Letter of Intent
When selling a business, the first thing you do is enter into a letter of intent with the buyer or prospective buyer. A letter of intent is a non-binding agreement; however, it sets the stage for what is typically known as a definitive agreement.
It’s non-binding in the sense that the parties agree upon sales price, employees, and things of that nature, but eventually that changes as the process continues.
Although the letter of intent is non-binding, there are components of it that can be binding, like the non-disclosure components. And although it’s a non-binding document, parties will sometimes look back to that agreement once they’re finalizing their definitive agreements.
The due diligence part of the transaction is where the potential buyer will start to try to figure out what it is that they’re buying. They will typically ask for a lot of information that you may or may not have. So, it’s really critical for companies who might be interested in selling to basically get their house in order. They’ll need to get all their documents lined up, and all the agreements they have in one place that’s easy to find.
After you finish due diligence, the next phase is where you go about drafting and preparing the definitive agreement. The really critical part of that, aside from the sales price, is the reps and warrantees, and the covenants that the parties are going to agree to post-closing. There could be a little bit of a tug of war between the two sides, where one party, the buyer, would like extensive representations and warrantees, and the seller may try to minimize those. So typically, that’s a very strong negotiating point as you’re drafting the definitive agreements.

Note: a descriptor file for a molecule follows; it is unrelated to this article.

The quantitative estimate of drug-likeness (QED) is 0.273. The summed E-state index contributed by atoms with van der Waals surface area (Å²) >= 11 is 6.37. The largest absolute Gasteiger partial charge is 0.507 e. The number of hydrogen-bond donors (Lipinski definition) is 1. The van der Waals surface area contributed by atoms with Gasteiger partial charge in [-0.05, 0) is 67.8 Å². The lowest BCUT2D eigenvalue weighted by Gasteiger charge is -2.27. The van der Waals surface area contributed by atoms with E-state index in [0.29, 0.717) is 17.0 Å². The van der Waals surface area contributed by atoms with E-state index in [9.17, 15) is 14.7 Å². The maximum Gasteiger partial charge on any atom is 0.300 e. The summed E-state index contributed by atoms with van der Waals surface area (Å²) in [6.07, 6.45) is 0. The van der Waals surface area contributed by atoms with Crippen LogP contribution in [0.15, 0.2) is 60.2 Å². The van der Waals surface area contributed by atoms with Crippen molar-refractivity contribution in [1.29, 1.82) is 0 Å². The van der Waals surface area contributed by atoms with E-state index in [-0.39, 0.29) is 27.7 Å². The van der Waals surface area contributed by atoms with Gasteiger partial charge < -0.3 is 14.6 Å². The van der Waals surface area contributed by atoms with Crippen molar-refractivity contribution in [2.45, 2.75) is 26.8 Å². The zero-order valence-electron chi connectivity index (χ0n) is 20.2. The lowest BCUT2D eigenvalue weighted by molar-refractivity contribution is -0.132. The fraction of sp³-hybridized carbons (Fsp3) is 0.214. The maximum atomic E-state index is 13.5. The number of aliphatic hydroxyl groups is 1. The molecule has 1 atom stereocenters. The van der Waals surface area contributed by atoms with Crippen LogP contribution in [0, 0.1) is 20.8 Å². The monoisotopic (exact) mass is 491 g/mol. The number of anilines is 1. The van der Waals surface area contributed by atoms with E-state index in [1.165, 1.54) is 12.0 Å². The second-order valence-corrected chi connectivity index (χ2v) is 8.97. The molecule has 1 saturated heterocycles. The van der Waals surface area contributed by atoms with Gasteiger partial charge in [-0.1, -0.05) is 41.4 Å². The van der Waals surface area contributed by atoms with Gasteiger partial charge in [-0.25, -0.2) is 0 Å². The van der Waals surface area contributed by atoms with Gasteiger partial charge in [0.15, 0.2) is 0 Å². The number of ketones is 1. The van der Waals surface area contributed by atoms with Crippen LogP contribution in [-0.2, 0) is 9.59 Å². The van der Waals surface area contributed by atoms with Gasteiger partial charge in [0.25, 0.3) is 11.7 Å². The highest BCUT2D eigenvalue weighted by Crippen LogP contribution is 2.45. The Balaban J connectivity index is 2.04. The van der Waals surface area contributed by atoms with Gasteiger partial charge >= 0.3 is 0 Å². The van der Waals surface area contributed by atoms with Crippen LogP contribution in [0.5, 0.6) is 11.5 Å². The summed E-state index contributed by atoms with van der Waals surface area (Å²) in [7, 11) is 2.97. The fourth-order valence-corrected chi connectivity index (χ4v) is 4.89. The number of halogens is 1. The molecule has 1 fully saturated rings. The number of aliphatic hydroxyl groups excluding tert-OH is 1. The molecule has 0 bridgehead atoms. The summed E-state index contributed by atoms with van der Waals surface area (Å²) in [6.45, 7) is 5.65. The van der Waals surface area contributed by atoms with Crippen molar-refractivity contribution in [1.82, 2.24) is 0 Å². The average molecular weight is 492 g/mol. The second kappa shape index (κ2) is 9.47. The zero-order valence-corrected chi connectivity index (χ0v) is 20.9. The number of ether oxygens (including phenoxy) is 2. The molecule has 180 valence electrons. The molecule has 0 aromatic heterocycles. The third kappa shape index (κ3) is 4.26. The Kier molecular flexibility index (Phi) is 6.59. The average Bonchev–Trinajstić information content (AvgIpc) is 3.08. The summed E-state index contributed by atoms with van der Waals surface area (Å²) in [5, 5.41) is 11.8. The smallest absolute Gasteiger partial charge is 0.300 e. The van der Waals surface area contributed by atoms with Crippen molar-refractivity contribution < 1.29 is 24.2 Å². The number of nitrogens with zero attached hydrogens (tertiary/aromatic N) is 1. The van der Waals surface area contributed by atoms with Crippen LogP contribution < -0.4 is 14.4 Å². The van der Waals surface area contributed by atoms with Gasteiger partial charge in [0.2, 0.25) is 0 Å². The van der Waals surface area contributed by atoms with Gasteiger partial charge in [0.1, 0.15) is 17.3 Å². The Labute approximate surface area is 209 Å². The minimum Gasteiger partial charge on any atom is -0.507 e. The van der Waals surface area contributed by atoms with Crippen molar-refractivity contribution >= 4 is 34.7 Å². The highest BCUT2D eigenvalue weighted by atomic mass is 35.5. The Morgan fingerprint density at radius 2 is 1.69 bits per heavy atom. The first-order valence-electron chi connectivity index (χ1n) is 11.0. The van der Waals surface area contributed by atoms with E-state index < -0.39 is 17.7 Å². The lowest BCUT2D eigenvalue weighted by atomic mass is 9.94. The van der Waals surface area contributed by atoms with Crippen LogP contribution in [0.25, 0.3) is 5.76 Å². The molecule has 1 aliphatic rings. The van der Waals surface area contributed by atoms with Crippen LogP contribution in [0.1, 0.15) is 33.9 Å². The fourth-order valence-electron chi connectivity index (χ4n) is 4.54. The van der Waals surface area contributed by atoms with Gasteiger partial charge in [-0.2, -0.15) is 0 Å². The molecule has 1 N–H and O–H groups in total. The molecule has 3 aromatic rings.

The other parts, that tend to do with covenants not to compete and things of that nature, are typically negotiated at this time.
Once you finish this process, you get to prepare for closing. One of the key components to a post-closing involves how the seller is able to obtain the most out of their sales price. And sometimes this is considered an earn-out. As you finish the definitive agreements, and you’re going towards closing, the parties focus on issues such as earn-outs and covenants that are going to come into play after you’ve closed—known as post-closing covenants.
These can get very hairy sometimes, and typically once you do actually get to closing and you look forward, a buyer will often like the seller to help with transition issues. Some of the things that a seller can anticipate are potential issues that come about due to how the earn-out is calculated post-closing.
I like that every transaction is so different. It’s a great process for me to be involved in and help to educate the client on how to prepare for a sale, what happens during a sales process, and then what happens after you’ve closed—because a lot of times there are a few post-closing obligations that the seller may not have thought about ahead of time.
Have questions regarding selling your business? Contact our experienced legal team for assistance.